April 21 2014 Latest news:
Tuesday, December 31, 2013
Leading lights across Cambridgeshire have been recognised for their hard work and dedication in the Queen’s New Year’s Honours List.
Among those recognised are a Fenland farmer, the chief constable of Cambridgeshire, people who have volunteered with national and regional charities, someone who has promoted progress in medicine and those who have given their services in the field of surgery, social science and technology.
Fenland farmer John Hoyles, a former leader of the country’s sugar beet growers, is made an MBE.
The long-serving chairman of the National Farmers’ Union’s sugar board, who stood down two years ago as a member, is also chairman of the North Level Internal Drainage Board.
His family farms at Newton and has been growing mustard for Colman’s of Norwich for more than a century.
Mr Hoyles, 74, of Newton Hall, said: “It’s nice that agriculture has been recognised.”
Mr Hoyles is chairman of Newton Parish Council, a churchwarden and chairman of the governors of Tydd St Giles Primary School.
Two years ago, he attracted one of the largest crowds at village hall for a talk on his farming career.
He stood down from the executive board of the British Beet Research Organisation four years ago after helping to set it up. He retained an influential voice on the key committee introducing new beet varieties.
He was also a leader of its predecessor, the Sugar Beet Research Education Committee, and was chairman of the advisory committee of the Ministry of Agriculture’s former experimental husbandry farm at Terrington.
The Queen’s Police medal has been awarded to Cambridgeshire chief constable Simon Parr for his distinguished police service.
Mr Parr was appointed to the role in September 2010, following three years as deputy chief constable in Hertfordshire.
He previously spent 20 years with Sussex Police, during which time he was commander of East Downs Division. He was latterly head of the force’s operations department.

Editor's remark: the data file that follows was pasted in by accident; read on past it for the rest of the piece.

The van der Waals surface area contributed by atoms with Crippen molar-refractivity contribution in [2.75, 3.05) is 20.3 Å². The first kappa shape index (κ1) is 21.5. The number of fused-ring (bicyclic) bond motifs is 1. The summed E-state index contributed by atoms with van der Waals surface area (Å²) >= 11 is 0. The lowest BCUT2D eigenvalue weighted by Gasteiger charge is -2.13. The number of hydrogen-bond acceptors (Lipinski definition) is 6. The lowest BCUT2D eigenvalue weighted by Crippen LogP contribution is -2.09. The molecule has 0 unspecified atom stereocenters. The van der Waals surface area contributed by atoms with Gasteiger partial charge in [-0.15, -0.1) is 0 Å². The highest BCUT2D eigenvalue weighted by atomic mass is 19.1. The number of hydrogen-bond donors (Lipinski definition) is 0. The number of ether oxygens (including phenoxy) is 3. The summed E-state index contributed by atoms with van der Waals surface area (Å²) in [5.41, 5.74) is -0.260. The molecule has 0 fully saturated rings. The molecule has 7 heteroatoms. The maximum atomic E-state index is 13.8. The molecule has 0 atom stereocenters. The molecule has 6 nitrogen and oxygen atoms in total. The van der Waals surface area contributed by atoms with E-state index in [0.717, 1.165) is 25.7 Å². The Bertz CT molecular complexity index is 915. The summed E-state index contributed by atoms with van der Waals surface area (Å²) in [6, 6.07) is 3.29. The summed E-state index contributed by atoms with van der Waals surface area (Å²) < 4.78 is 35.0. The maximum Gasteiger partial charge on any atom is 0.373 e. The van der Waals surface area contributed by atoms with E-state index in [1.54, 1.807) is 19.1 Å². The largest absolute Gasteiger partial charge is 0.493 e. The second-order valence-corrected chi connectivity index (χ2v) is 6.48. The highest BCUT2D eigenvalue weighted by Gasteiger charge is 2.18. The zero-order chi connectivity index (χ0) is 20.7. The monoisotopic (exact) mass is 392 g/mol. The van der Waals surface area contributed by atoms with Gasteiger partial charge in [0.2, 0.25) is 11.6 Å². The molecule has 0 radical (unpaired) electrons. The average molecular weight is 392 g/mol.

He said: “I was both proud and very surprised when I learnt of this honour.
“Recognition of this kind is not what we work for in policing, which makes it all the more exciting when it comes. It is also a great reflection on the Constabulary, and all the selfless work that colleagues do each and every day.
“I would also like to say a huge thank you to my family, who have supported me for so long.”
Cambridgeshire police commissioner Sir Graham Bright said: “It is a pleasure to work with Simon.
“His leadership has not only made Cambridgeshire one of the safest places in the country, but also put the constabulary on the map with its programme of cutting-edge information technology.”
A woman at the centre of raising more than £500,000 for the British Red Cross in Cambridgeshire is made an MBE.
Rosemary Gutteridge joined the Red Cross about 27 years ago after being asked to join fund-raising committees and for the past 17 years has been the chairman of the Cambridge Appeals Committee.
Mrs Gutteridge, president of the Cambridgeshire Red Cross Society, said: “I received a letter from the Cabinet Office three weeks ago informing me of the honour. It is a huge honour. I only told my husband and have had to keep it a secret since.
“I was shocked and didn’t believe it until I saw it in print. I don’t know who has nominated me or why, it’s still a mystery.
“I just see it as a recognition of all the wonderful work of the hard-working Red Cross volunteers in Cambridgeshire - it is a real team effort.”
Due to her work co-ordinating fund-raising in Cambridgeshire, the county is seen nationally as one of the biggest fund-raising areas.
The doctor who helped deliver the Duke and Duchess of Cambridge’s baby Prince George has also been recognised.
Marcus Setchell, 70, of Hemingford Abbots, the Queen’s gynaecologist from 1997, was asked to postpone his retirement to deliver Prince George and has been made a Knight Commander of the Royal Victorian Order.
Other Cambridgeshire people also recognised are:
• Graham Redgrave, chief airworthiness engineer at Marshall Aerospace, for his services to the RAF and the defence industry in Cambridgeshire.
• Georgina Seddon. co-founder and co-organiser of Welcome International Students of Cambridge, for services to higher education and international relations.
• Prof Juliet Compston, an emeritus professor of bone medicine in the Department of Medicine at the University of Cambridge, for services in the treatment of osteoporosis
• Bridget Lindley, deputy chief executive and principal legal adviser to the Family Rights Group, for services to families.
• Prof Ash Amin, professor of geography at the University of Cambridge, for services to social science
• David East, former chief executive of ARM Holdings, for services to the technology industry
• Prof David Neal, professor of surgical oncology at the University of Cambridge, for services to surgery.
• Ian Sheldon, for services to the community in Castor, near Peterborough. He is one of the original founders and volunteers of the village youth club and has been the main co-ordinator of the annual church and village festival which has raised more than £100,000 since 2000.